This book provides a clear introduction to the main contemporary psychoanalytic theoretical perspectives.  Psychoanalysis is often thought of as an obscure and outdated method, and yet those familiar with it recognize the profound value of psychoanalytic theory and technique. Part of the obscurity may come from psychoanalytic language itself, which is often impenetrable. The complexity of the subject matter has lent itself to a confusion of tongues and yet, at base, psychoanalysis remains an earnest attempt to make sense of and ease human distress. 

Introduction to Contemporary Psychoanalysis seeks to make this rich wealth of information more accessible to clinicians and trainees. Psychoanalytic clinicians from various schools here describe the key ideas that underlie their particular perspective, helping the reader to see how they apply those ideas in their clinical work. Inviting the contributors to speak about their actual practice, rather than merely providing an overview, this book helps the reader to see common threads that run across perspectives, but also to recognize ways in which the different lenses from each of the perspectives inform interventions Through brief vignettes, the reader is offered an experience-near sense of what it might be like to apply those ideas in their own work. The contributors also note the limits or weaknesses of their particular theory, inviting the reader to consider the broader spectrum of these diverse offerings so that the benefits of each might be more visible.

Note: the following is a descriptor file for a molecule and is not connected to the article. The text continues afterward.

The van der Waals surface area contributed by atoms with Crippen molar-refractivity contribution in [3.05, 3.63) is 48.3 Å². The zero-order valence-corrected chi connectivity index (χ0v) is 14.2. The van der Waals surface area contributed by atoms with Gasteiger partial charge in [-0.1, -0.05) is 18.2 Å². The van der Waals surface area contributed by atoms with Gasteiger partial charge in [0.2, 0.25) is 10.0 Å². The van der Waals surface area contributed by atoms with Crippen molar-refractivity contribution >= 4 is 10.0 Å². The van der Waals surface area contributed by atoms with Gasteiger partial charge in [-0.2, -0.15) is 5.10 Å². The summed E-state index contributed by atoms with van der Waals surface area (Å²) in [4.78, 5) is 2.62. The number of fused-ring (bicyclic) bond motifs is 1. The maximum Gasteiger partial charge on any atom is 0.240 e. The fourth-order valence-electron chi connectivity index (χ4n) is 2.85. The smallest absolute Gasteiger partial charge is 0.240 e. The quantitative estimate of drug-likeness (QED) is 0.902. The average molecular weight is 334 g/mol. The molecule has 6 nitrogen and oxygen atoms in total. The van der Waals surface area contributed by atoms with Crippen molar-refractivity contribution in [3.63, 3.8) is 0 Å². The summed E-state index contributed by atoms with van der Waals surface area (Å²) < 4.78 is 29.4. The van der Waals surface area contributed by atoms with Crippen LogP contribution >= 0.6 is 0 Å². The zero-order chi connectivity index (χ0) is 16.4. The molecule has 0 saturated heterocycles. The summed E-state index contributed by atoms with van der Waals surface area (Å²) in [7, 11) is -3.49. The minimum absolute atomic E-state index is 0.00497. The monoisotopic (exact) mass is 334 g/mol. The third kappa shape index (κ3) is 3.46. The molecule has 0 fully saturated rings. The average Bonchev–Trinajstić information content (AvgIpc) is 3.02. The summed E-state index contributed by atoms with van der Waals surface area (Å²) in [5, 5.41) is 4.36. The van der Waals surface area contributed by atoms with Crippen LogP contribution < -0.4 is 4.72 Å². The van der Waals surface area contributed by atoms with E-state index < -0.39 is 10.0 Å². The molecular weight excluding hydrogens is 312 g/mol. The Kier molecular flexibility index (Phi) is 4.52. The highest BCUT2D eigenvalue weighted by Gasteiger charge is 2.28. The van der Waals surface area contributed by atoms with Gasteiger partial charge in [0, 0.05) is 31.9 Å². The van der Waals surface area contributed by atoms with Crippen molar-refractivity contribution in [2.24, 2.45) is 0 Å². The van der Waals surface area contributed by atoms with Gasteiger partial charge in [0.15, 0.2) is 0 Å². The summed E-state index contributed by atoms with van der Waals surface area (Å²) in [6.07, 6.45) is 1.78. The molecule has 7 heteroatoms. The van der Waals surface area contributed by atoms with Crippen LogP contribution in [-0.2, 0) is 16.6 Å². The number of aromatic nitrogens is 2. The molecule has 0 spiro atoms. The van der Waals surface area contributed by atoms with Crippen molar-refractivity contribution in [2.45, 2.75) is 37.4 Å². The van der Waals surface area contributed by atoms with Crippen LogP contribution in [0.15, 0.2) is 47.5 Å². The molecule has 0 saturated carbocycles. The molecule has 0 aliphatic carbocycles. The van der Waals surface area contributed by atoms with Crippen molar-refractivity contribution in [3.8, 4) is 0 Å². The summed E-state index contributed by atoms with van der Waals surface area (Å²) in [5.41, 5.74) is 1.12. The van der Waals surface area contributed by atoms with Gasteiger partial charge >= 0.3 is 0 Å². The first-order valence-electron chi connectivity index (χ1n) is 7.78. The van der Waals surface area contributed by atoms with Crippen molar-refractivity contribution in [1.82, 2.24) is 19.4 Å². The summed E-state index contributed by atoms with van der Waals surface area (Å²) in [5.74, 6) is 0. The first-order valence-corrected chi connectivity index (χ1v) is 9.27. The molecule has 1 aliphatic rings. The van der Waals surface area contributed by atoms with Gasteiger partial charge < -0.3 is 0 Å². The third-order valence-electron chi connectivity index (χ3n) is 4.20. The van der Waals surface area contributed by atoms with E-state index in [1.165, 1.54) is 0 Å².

Introduction to Contemporary Psychoanalysis offers readers the richness and diversity of psychoanalytic theory and technique, so that the advantages of each particular lens might be visible and accessible as a further tool in their clinical work. This novel, comparative work will be an essential text for any psychoanalyst or psychoanalytically inclined therapist in training, as well as clinicians and those who teach psychoanalytic theory and technique.

part I|66 pages

Conceptual underpinnings

chapter 1|24 pages

Contemporary Freudian approaches

ByDanielle Knafo, Seymour Moscovitz

chapter 2|20 pages

Jungian approaches to psychotherapy

ByLionel Corbett

chapter 3|20 pages

Lacan and the evolution of Hermes

ByDavid Lichtenstein

part II|45 pages

Object relations

chapter 4|22 pages

A contemporary Kleinian/Bionian perspective

ByMarilyn Charles

chapter 5|21 pages

D. W. Winnicott

Holding, playing and moving toward mutuality
ByJoyce Slochower

part III|24 pages

Building bridges

chapter 6|22 pages

Toward a new Middle Group

Lacan and Winnicott for beginners
ByDeborah Luepnitz

part IV|84 pages

Field theories

chapter 7|20 pages

Psychoanalytic field theory

ByMontana Katz

chapter 8|26 pages

Self-experience within intersubjectivity

Two clinicians’ use of self psychology
ByJeffrey Halpern, Sharone Ornstein

chapter 9|17 pages

Interpersonal psychoanalysis

ByEugenio Duarte

chapter 10|19 pages

Relational psychoanalysis

Not a theory but a framework
ByJohanna C. Malone